Joe Diffie Biography

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Joe Diffie photo courtesy of

So when Joe looked up from finishing a self-produced, years-in-the-making set of remakes of his hits a couple of years ago and saw Rounder Records on the other side of the table, the way was cleared for the project to finally get under way—and in fact, he remembers that it was suggested by Rounder’s Ken Irwin, whose memory for talented bluegrass artists is long indeed. So while it might not be accurate to call this release "long-awaited," it’s surely right to say that it’s been a long time in the making, and perhaps all the better for it.

Indeed, one of the most striking things about this release is the way that it comfortably fits beside the very best of today’s bluegrass. Even when Diffie tackles a song he wrote back in those Special Edition days, there’s not a trace of nostalgia, nor a self-conscious reach for a retro feeling—yet neither is it in a newgrass, nor quite a country-grass mold, either. This music is, quite simply, state-of-the-art bluegrass, shaped by in-depth knowledge, played by some of the finest talents available, and sung by an artist who’s already widely admired—not only in the country world, but among bluegrassers, too—as a consummate vocalist.

"I knew Luke Wooten a little bit already," Diffie says of his co-producer for the project. "And he had been working with the SteelDrivers, and I loved the way that they sounded. He has a real love for bluegrass, and he kind of multi-tasked on this—he got the musicians set up and got the studio time booked. Luke and I were very simpatico when it came to choosing the musicians, choosing the material—we really worked well together." And indeed, though Wooten had plenty of input, Diffie’s approach was a seriously hands-on one. "I knew most of the musicians already," he recalls, "like Aubrey Haynie, who had played on some of my country albums, and Bryan Sutton, who we kind of leaned on in putting the group together. Luke brought some songs in, but so did I—in fact, I’d already had ‘Tall Cornstalk’ on hold once before for a country project—and I wrote a couple, too. Some were new, but ‘Tennessee Tea,’ that’s one that was written years ago, before I ever moved to Nashville. It never seemed appropriate for a country record, but we loved playing it live with Special Edition—Billy Joe would always introduce it by saying ‘it doesn’t mean anything about anything, but we love to do it’—so it was natural to put it on this project and just burn it up."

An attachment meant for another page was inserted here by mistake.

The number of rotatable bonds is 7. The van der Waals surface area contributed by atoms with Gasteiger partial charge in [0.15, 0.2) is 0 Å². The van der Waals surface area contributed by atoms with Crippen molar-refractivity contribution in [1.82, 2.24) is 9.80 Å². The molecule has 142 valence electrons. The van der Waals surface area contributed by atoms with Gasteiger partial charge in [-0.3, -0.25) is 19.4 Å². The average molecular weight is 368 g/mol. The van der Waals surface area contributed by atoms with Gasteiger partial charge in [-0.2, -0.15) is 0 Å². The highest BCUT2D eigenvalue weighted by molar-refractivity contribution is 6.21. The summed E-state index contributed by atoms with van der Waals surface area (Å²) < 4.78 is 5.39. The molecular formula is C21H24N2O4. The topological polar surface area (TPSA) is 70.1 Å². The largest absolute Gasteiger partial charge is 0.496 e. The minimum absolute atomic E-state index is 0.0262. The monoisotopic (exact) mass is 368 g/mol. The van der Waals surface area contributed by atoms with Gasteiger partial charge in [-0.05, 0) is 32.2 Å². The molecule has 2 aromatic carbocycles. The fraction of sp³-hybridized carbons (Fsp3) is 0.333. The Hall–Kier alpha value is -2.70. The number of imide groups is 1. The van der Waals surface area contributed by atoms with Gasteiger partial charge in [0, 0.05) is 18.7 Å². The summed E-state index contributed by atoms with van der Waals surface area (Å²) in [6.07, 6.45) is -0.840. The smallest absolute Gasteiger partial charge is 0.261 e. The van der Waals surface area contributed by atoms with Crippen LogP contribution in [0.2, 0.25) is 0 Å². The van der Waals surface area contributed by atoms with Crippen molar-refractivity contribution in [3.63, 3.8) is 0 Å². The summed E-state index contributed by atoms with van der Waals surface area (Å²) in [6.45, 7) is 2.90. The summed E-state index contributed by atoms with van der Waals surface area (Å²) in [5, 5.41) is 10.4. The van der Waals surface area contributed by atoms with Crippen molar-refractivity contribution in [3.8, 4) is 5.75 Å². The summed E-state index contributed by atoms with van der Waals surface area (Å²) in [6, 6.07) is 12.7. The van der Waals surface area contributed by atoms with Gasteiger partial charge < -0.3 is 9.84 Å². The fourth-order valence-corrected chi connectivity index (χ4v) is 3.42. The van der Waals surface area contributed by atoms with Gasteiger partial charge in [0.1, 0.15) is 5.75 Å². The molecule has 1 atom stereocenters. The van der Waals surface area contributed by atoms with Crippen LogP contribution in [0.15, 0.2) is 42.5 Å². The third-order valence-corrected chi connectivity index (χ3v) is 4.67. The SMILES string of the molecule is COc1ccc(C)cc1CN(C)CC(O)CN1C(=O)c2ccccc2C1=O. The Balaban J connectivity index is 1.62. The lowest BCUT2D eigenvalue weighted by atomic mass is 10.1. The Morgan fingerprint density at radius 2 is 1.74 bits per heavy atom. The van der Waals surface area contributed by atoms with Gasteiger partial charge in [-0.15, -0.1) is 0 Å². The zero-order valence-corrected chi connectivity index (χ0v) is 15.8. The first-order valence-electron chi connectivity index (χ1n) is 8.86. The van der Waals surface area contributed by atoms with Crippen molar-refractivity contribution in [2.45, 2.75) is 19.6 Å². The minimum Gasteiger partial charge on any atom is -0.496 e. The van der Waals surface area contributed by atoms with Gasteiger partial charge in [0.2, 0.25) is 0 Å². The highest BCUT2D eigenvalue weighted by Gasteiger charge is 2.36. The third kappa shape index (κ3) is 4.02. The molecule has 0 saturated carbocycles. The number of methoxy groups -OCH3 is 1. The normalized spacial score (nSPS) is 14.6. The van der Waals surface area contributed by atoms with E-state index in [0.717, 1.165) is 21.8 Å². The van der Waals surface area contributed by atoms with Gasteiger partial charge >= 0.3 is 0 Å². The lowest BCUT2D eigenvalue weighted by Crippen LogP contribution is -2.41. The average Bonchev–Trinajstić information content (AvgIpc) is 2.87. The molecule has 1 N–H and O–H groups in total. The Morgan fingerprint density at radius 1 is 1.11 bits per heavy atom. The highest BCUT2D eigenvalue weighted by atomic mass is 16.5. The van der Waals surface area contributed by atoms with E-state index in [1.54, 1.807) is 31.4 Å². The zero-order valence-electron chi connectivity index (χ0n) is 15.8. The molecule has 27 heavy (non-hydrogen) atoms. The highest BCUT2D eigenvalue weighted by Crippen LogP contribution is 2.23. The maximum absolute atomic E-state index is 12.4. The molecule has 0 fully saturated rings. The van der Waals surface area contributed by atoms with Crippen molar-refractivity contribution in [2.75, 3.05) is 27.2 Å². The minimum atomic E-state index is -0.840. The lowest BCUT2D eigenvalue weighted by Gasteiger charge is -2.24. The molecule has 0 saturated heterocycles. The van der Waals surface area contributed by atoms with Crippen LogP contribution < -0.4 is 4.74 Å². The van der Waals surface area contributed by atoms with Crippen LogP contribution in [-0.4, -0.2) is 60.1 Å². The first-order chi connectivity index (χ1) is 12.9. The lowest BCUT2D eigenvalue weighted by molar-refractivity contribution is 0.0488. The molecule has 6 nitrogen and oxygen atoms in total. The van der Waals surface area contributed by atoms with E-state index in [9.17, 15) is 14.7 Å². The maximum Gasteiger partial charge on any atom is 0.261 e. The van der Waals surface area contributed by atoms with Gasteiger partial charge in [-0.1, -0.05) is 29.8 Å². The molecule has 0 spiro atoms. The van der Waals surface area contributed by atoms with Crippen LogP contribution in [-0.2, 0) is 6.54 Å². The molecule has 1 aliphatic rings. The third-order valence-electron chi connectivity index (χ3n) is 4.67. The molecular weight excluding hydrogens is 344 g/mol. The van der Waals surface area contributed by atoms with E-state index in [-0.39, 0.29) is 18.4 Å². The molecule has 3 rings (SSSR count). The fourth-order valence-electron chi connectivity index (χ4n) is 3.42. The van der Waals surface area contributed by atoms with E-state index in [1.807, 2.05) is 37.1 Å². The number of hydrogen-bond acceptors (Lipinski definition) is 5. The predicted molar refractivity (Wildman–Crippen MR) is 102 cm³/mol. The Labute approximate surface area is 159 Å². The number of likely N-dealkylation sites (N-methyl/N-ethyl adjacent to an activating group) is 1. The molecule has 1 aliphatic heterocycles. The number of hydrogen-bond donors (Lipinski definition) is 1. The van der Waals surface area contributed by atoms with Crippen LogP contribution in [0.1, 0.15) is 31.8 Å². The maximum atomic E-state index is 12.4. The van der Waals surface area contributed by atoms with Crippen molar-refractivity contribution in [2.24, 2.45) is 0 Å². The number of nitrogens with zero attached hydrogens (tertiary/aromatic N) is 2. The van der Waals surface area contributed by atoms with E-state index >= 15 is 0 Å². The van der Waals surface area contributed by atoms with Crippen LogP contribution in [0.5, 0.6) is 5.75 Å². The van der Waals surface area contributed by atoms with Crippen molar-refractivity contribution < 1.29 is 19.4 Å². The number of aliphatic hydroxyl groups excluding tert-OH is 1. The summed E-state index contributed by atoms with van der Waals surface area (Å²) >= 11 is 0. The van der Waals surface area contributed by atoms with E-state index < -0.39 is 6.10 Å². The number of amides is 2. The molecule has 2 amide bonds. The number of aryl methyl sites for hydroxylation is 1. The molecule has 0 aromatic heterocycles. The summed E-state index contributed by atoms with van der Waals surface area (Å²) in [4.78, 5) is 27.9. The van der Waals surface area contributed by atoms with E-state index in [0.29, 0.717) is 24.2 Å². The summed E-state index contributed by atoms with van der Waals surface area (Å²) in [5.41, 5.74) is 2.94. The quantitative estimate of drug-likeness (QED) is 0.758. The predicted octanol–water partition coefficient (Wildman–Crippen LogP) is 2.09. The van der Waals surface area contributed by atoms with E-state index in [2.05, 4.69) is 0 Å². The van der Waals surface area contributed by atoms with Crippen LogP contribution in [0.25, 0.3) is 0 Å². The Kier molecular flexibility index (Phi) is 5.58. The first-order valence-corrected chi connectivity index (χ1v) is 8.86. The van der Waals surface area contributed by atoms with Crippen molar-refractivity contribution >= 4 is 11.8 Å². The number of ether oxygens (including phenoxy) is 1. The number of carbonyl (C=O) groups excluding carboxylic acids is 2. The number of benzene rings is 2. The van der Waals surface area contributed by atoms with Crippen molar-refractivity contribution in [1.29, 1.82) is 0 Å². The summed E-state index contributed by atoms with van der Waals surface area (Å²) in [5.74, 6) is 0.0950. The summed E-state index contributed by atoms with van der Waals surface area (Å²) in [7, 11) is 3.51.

Old friends like Camp turn up elsewhere in the songwriting credits, while Harley Allen pulls double duty as both a writer and harmony singer—"That was a no-brainer," Diffie laughs, "he’s the kind of singer where you love to listen to his demos and steal every lick you can"—and another Diffie favorite, Larry Cordle, contributed the gripping "I Know How It Feels." "That’s one I resang a couple of times," Joe confesses, "because I knew I just had to put the same angst into singing it that he did."

Still, there’s no doubt that the completed project is Diffie’s from start to finish, as his masterful voice dominates every selection, no matter how brilliant the players or powerful the harmony singers—and there’s no doubt that bluegrass is an indelible part of his musical make-up. Most of all, though, Joe’s just glad to have finally gotten this one out. "It’s like the stars all finally aligned," he says with a chuckle—and for those who enjoy hearing an artist at the top of his game tackle the most demanding kind of music under the country umbrella, those stars must surely be counted as lucky ones.